Naturespeak A naturalist's view of the world

August 21, 2007

To Kill a Cricket

Filed under: Uncategorized — wykes @ 9:20 pm

There is nothing as potentially soothing as the sound of a male field cricket chirping away on a late August morning. Such a sound speaks of the fullness of summer and beckons the approach of the harvest season.  Joined by hundreds of his fellow crickets in song, the merry chorus harkens the females out from under bark & stone. To them it is the song of love and to us music for the soul.

  At this very moment, however, the call of a particular field cricket is eliciting the complete opposite reaction in this human soul. He is driving me over the cliff and into the realm of insanity. From behind the Pepsi machine in the large hollow lobby outside my office, this overzealous insect is making a bid for the record books.  “Most non-stop, annoying, repetitious calls by a Field Cricket,” would be the category.  I am approaching my own record of “most futile attempts by a higher vertebrate to silence a lowly loquacious arthropod.” 

  The Don Juan crooner cricket is firmly ensconced under or behind the behemoth soda machine.  He is deep within his cave like space and out of flashlight sight, so I can’t reach him. Yelling “shut up” has no effect.  Yelling “Please, shut up” is equally ineffective. A repeated bang on the machine only increases his tempo. Banging, shaking and kicking the machine while screaming “shut the heck up” only convinces him to skip a few beats.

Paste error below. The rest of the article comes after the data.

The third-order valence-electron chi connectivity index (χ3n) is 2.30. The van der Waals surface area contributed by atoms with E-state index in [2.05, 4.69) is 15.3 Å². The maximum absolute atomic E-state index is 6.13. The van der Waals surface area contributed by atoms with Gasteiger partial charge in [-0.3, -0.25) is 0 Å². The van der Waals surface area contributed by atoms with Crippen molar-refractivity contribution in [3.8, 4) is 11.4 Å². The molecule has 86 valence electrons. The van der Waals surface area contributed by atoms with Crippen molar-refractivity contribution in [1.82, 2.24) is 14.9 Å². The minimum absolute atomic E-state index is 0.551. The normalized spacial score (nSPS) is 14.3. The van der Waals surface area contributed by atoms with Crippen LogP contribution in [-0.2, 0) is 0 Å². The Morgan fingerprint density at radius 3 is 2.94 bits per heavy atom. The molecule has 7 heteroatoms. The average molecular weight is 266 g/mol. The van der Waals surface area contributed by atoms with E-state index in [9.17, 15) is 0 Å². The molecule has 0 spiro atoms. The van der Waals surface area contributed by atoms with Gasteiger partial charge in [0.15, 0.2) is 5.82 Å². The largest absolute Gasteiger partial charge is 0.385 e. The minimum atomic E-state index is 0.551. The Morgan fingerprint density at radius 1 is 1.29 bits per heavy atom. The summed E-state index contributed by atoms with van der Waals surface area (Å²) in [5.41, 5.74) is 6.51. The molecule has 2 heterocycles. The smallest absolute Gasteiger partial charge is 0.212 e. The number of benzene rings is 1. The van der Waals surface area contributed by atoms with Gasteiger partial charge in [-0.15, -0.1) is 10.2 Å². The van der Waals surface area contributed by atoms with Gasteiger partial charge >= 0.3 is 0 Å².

I am not going to throw my back out trying to tip the Pepsi Provider. One of those safety warning stickers on the side panel graphically warns potential offenders of the consequences of such an action. It shows a red circle, with a line through it, over a depiction of a stick man falling back and a silhouette of a pop machine coming down to crush him. There is another detail on this label that I never noticed until today. It shows a tiny stick cricket figure jumping away from the overturned machine. There is another more intimidating label under that cartoon death label. It clearly states that any tampering with this machine is a felony punishable by death.  Short of entering the legal or the health care system, there must be some way to stop the racket issuing from below.

  To be fair about it, the offender belongs outside – he is a Field Cricket after all – and he’s just doing what he’s wired to do. Fall Field Crickets, those big black shiny ones, are born in the spring and don’t start calling until mid-summer. They then call until the autumn frosts put an end to their lives – like a one ton pop machine falling from above. He’s only got three months to live, so it’s time to party like its 1999. 

  According to the books, the average call rate for this species is about once a second. They emit their symphony at about a 5 kHz range – that’s kilohertz (as in Kill–O–Hurts). My tormentor is currently calling at a rate of 48 chirps per 15 seconds. That’s about three chirps per second and a call to my inner psyche to kill and hurt the guilty party. Think about it, that’s 192 chirps per minute or approximately 17,280 calls over the last hour and a half.  At this rate, the killing frost will be here the day after tomorrow.  I will not wait for the killing frost to do the duty. I’m thinking about just pulling off a leg or something.

  According to the good book, “God made everything that creepeth upon the earth,” and both the cricket and I qualify under that rule. I’m thinking that it might be alright for me to act as an agent of God and smite him -just this once.